Home Cardiovascular Pulmonary Thromboembolism in a case of Alopecia Areata

Pulmonary Thromboembolism in a case of Alopecia Areata

Clinical History

48 year old female, presented to emergency department with breathlessness of 10 days duration. Breathlessness was insidious in onset, aggravated on climbing 10 steps, no relieving factors, progressed from grade 1 to grade 3 (NYHA). No history of orthopnoea, chest pain, fever, cough.

Patient informs that she had complaints of calf muscle pain the night before, for which she was prescribed NSAID for symptom relief, the night before she was brought to the emergency department at JSSH.

Patient was a known case of Alopecia Areata since 6 months and was on steroid therapy for the same. No history of diabetes / hypertension.

General Examination:

Cushingoid features was noticed on the face.
Tachypnoea and tachycardia noted.

Local examination:
Tenderness and edema of the left calf muscle.

SpO2-88% at room air

Systemic examination:

Cardiovascular system: S1,S2 heard, sinus tachycardia, no murmurs, no added sounds.

Respiratory system : B/Ll NVBS heard , no added sounds.

CNS: Normal.

CBC, RBS, RFT: Normal.
ECG: S1Q3T3 with Sinus Tachycardia

Chest X-ray: Prominent pulmonary bay with Cardiomegaly

Venous Doppler: Deep vein thrombosis involving the left popliteal vein and superficial thrombophlebitis of the left short saphenous vein.
ANA panel: SS-A(Ro-52) positive.
CT Pulmonary angiogram: Acute pulmonary thromboembolism of bilateral pulmonary arteries and segmental branches.

Acute pulmonary thromboembolism.

Deep vein thrombosis of left popliteal and superficial thrombophlebitis of short saphenous vein.

Evolving lupus.

Cushingoid habitus secondary to steroids.

Thrombolytic agent TENECTAPLASE 0.5mg/kg iv bolus(40 mg) over 5-10 seconds

Oral Anti Coagulant:
Low molecular weight HEPARIN 40mg OD to prevent recurrence of venous thromboembolism.

Referred to Dept of Rheumatology for evolving lupus

Referred to Dept of Dermatology for review of steroid usage for alopecia.

Deep vein thrombosis(DVT) is a common entity seen in hypercoagulable states like autoimmune and connective tissue disorders. It is also seen in among patients on long term steroid usage.

The etiopathogenesis of increased risk of VTE in systemic autoimmune diseases is not entirely clear but multiple contributors have been explored, especially in the context of systemic inflammation and disordered thrombogenesis.[1]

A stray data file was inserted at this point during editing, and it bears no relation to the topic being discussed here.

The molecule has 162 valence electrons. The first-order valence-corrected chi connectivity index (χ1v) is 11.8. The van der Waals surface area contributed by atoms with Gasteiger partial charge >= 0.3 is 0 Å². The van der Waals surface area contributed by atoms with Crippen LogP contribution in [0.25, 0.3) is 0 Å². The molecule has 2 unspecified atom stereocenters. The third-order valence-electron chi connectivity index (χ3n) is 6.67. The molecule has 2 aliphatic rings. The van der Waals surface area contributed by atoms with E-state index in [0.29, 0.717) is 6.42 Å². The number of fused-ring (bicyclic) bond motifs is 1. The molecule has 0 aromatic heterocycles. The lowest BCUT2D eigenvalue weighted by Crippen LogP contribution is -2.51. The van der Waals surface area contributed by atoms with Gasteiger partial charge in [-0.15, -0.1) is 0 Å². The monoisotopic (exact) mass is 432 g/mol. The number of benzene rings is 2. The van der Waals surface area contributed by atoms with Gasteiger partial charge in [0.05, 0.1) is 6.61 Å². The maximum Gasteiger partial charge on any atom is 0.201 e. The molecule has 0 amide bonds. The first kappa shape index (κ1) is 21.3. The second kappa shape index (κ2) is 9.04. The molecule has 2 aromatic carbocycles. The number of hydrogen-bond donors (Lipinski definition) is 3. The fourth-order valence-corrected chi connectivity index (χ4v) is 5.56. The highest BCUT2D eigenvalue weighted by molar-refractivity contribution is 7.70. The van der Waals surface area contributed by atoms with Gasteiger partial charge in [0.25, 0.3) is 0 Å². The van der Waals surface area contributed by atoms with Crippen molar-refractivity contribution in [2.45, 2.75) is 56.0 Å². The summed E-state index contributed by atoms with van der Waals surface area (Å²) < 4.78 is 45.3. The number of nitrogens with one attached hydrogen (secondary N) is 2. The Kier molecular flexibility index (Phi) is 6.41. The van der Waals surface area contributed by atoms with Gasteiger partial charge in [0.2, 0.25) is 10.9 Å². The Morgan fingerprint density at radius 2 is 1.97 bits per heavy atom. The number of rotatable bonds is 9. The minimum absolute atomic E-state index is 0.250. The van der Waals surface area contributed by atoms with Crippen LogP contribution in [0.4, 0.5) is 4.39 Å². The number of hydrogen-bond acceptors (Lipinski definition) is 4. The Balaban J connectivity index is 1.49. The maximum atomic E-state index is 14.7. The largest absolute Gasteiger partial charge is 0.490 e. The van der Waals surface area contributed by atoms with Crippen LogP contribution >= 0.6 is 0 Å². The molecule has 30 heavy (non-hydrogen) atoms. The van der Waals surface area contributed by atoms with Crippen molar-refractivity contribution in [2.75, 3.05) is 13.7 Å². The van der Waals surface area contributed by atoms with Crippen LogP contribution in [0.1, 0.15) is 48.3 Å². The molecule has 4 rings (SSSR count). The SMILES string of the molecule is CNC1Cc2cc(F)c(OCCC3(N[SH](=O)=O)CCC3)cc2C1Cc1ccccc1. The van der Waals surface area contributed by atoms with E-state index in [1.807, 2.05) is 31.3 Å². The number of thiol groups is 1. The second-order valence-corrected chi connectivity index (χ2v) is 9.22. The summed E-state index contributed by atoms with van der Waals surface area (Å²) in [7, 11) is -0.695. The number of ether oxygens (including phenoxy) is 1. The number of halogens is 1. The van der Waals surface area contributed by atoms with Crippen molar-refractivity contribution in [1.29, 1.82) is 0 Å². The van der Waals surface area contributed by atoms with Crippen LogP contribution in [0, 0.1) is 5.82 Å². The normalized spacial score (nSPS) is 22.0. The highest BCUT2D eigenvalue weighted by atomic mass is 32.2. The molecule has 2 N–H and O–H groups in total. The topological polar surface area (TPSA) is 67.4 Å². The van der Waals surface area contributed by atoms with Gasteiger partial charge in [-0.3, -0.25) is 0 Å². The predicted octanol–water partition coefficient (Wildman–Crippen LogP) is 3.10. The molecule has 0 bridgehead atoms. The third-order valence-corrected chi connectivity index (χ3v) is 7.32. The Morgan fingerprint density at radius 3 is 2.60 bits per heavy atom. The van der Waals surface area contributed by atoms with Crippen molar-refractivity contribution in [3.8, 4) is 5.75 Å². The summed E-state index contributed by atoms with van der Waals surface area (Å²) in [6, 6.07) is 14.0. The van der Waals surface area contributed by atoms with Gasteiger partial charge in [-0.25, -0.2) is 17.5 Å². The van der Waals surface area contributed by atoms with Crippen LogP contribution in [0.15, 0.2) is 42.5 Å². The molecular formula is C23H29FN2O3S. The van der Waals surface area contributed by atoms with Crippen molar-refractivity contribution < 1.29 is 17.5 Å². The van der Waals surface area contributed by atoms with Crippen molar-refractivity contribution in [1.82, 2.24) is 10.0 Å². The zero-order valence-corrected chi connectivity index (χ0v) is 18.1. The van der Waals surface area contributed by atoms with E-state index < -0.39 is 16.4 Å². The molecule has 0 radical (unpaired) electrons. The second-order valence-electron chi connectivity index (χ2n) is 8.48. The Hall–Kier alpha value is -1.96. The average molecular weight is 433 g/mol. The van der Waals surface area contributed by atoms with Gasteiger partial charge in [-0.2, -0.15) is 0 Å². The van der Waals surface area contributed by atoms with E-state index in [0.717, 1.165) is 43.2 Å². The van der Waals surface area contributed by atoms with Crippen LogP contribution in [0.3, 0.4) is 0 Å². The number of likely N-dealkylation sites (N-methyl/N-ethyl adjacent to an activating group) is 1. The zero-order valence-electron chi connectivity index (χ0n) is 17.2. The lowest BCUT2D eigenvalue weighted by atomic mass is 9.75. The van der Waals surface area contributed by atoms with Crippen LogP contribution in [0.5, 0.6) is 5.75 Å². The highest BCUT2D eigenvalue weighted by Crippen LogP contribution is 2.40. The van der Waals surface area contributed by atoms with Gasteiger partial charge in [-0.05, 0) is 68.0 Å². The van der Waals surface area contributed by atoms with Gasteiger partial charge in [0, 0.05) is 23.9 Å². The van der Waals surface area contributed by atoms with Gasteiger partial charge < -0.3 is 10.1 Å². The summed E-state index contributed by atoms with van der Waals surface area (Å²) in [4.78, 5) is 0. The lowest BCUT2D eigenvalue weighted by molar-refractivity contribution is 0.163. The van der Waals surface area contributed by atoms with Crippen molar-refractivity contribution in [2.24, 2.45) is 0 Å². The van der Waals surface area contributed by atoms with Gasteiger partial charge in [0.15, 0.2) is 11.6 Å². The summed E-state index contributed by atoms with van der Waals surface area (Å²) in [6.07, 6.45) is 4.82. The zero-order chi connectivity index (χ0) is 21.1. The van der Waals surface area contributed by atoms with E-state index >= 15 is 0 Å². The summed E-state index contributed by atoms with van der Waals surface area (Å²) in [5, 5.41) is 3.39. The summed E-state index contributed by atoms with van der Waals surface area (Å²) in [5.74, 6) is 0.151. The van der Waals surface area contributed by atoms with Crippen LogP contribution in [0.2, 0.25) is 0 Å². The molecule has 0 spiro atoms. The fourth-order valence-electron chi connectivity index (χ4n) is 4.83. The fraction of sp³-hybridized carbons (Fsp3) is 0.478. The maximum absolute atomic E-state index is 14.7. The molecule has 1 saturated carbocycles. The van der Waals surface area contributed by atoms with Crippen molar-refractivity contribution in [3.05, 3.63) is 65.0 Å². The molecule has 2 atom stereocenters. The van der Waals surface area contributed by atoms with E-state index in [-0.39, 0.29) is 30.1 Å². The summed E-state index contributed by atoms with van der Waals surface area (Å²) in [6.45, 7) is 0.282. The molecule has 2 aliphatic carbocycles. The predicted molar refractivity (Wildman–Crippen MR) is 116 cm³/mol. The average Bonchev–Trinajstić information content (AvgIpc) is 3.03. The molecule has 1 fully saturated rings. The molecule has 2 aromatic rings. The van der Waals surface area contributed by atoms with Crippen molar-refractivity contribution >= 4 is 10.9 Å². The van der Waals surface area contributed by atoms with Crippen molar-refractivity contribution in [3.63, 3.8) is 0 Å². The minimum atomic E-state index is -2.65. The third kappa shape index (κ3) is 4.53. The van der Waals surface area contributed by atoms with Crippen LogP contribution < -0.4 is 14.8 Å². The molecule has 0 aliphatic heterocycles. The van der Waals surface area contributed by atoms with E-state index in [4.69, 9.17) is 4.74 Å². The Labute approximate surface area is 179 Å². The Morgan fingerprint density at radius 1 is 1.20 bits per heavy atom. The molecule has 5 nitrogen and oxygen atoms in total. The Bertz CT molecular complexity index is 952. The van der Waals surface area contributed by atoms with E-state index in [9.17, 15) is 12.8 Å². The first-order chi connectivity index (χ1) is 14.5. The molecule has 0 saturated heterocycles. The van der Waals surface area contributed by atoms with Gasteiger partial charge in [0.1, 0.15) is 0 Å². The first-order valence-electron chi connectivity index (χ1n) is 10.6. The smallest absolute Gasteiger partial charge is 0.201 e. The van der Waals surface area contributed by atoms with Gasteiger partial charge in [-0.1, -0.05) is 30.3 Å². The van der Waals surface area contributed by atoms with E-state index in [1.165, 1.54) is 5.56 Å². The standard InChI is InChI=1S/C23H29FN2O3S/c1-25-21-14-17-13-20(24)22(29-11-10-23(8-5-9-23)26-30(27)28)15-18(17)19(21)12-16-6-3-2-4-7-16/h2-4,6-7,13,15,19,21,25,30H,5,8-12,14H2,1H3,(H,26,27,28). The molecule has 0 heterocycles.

Venous thromboembolism (VTE) is major health problem and is sometimes complicated by lethal pulmonary embolism (PE). Disturbances of the coagulation and anticoagulation systems are important risk factors for VTE.
Alopecia areata is an autoimmune disease, in which the inflammation can cause VTE.[2]

Here SS-A(Ro-52) being positive , suggestive of evolving lupus is a risk factor for VTE.
This patient was on high dose of steroids which could have contributed to VTE. There is evidence that steroids may increase the risk of VTE, notably in patients with Cushing syndrome, in which steroid-mediated changes in hemostatic and fibrinolytic factors are thought to play a role.[3]

Incidence of pulmonary embolism is around 0.5–1 case per 1000. It has been estimated that 70% of proven post mortem cases of pulmonary embolism are not even suspected during the course of treatment.[4]

Patients with Alopecia areata are prone for Venous Thrombo Embolism. Any such patients coming with sudden onset of breathlessness, Pulmonary Thrombo Embolism has to be ruled out

[1] Tamaki H, Khasnis A. Venous thromboembolism in systemic autoimmune diseases: A narrative review with emphasis on primary systemic vasculitides. Vascular Medicine. 2015 Aug;20(4):369-76.

[2] Zöller B, Li X, Sundquist J, Sundquist K. Autoimmune diseases and venous thromboembolism: a review of the literature. American journal of cardiovascular disease. 2012;2(3):171.

[3] Lieber BA, Han J, Appelboom G, Taylor BE, Han B, Agarwal N, Connolly Jr ES. Association of steroid use with deep venous thrombosis and pulmonary embolism in neurosurgical patients: a national database analysis. World neurosurgery. 2016 May 1;89:126-32.

[4] Laack TA, Goyal DG. Pulmonary embolism: an unsuspected killer. Emergency Medicine Clinics. 2004 Nov 1;22(4):961-83.

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